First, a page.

One of the contenders for the Labour leadership has hinted that the party may finally run candidates for election in Northern Ireland.
Andy Burnham launched his bid to succeed Ed Miliband last night, warning that the party had "lost its emotional connection with millions of people".
"Labour wins when it speaks to everyone and for the whole country, for Middle England but also Scotland, Wales and Northern Ireland," he said in a video message confirming his candidacy.
"It needs a leader whose voice can carry into all the nations and regions of the UK, be heard in every home: someone who people can relate to, who understands their lives."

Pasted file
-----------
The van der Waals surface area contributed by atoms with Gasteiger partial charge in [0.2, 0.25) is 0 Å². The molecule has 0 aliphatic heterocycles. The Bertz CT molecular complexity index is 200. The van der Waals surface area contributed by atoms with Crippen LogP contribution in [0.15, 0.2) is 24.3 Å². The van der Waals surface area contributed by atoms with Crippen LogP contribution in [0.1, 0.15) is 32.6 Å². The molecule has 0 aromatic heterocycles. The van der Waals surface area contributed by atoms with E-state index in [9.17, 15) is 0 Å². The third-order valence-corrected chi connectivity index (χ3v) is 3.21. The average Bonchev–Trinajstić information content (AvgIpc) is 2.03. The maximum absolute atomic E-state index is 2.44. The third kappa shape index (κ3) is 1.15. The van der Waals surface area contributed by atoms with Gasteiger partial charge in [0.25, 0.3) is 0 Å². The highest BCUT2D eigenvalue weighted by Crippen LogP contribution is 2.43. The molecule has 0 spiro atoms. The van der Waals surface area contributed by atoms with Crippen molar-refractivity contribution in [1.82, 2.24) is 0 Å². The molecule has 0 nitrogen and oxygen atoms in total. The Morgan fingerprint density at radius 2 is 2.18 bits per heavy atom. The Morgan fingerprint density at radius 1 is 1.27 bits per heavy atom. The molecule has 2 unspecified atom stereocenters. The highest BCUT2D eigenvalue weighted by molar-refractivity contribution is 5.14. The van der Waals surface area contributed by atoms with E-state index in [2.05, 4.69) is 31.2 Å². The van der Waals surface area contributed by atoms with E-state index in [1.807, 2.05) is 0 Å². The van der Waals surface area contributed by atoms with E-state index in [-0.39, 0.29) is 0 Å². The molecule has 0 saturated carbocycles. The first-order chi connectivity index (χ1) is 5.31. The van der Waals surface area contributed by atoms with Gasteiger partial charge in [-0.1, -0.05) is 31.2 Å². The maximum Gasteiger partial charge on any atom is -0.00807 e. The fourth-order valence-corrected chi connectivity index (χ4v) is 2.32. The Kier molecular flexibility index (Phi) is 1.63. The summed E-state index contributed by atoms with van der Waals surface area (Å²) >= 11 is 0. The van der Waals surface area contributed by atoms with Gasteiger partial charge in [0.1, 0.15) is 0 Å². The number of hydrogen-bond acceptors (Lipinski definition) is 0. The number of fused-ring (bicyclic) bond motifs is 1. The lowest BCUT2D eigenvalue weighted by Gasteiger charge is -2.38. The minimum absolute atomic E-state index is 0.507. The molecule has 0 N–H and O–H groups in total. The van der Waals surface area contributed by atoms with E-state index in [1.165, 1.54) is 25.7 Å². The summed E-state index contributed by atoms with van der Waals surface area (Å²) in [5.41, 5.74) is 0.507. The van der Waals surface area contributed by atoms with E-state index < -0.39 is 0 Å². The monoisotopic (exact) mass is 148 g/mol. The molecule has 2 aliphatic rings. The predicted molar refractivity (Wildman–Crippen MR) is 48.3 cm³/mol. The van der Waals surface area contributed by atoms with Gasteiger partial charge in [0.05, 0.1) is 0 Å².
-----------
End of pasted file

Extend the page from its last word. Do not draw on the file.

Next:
Local campaigners have been lobbying for Labour to run candidates in Northern Ireland for many years.
Writing in the Belfast Telegraph earlier this week, Boyd Black, secretary of the Labour Party in Northern Ireland, stated: "We want a cast-iron commitment that Labour will stop suppressing Labour Party candidates here and commit to transforming our politics as only it can do."
Shadow home secretary Yvette Cooper has also announced she is standing for the leadership, alongside Chuka Umunna, Liz Kendall and Mr Burnham.
The new leader and deputy leader will be announced on September 12.